Thursday, February 26, 2015

Latest on circumcision controversy in NYC

THE CONTROVERSY over metzizah b’peh is back in the news, with New York City recently lifting the requirement for the signing of parental consent forms before the procedure, which is mentioned in the Mishnah and Talmud, can be undertaken. The practice is rare today and is controversial because it can transmit disease, notably herpes.The Forward reprints an Haaretz article by Elon Gilad which summarizes the history of the practice and the current situation: How Ancient Circumcision Rite Sparked Modern Schism. Excerpt:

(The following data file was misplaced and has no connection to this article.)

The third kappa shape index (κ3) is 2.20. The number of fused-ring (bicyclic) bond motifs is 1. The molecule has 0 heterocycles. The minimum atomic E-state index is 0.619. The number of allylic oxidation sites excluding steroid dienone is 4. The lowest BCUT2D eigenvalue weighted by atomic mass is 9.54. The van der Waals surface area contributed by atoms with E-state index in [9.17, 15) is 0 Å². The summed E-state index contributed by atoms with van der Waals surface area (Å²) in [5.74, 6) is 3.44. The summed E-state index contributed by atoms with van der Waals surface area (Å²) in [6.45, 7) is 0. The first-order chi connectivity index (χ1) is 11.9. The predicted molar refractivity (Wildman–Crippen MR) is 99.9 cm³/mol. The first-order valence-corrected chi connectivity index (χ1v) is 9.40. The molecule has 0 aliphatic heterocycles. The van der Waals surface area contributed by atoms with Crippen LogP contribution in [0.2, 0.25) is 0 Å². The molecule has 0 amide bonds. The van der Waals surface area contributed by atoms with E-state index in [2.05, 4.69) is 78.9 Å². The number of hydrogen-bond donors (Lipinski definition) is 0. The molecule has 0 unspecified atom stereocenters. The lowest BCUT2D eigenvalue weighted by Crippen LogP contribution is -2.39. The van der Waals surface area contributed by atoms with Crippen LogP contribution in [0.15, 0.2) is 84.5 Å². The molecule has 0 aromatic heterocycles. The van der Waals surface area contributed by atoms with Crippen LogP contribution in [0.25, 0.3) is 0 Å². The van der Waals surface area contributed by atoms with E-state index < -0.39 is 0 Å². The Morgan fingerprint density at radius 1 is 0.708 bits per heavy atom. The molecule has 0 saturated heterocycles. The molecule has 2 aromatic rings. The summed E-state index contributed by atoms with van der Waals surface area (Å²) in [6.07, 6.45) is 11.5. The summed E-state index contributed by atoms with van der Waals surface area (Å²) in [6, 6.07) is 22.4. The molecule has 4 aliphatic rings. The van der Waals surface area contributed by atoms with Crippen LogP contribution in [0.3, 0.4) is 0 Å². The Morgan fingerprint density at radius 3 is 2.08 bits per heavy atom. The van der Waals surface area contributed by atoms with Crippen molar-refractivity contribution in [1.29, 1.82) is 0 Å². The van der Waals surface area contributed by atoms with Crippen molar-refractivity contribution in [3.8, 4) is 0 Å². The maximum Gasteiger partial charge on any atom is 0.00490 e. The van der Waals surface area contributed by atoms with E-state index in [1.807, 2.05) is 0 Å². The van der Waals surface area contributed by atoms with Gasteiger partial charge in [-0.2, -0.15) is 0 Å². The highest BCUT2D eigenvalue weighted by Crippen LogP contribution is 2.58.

We first encounter the practice in the Mishnah, the first compendium of laws of rabbinic Judaism (c. 200 CE): “We perform all the requirements of circumcision on the Sabbath: We circumcise, uncover, suck, and place a compress with cumin on it” (Sabbath 19b).

The critical word here is the Hebrew word for suck: metzitzah.

In the Talmudic commentary on this passage in the Mishnah (Shabbat 133b), the 4th century rabbi Papa of Babylon writes that failure to perform this suction is dangerous for the baby, and any mohel who neglects to perform the ritual should be fired.

In other words, the rabbis viewed metzitzah as a health measure. Their thesis of medicine and disease was informed by the prevailing theory of the time - Hippocrates’ theory of the four humors, authoritatively expanded upon by the prominent Greek physician Galen in the 2nd century.
Background here and links.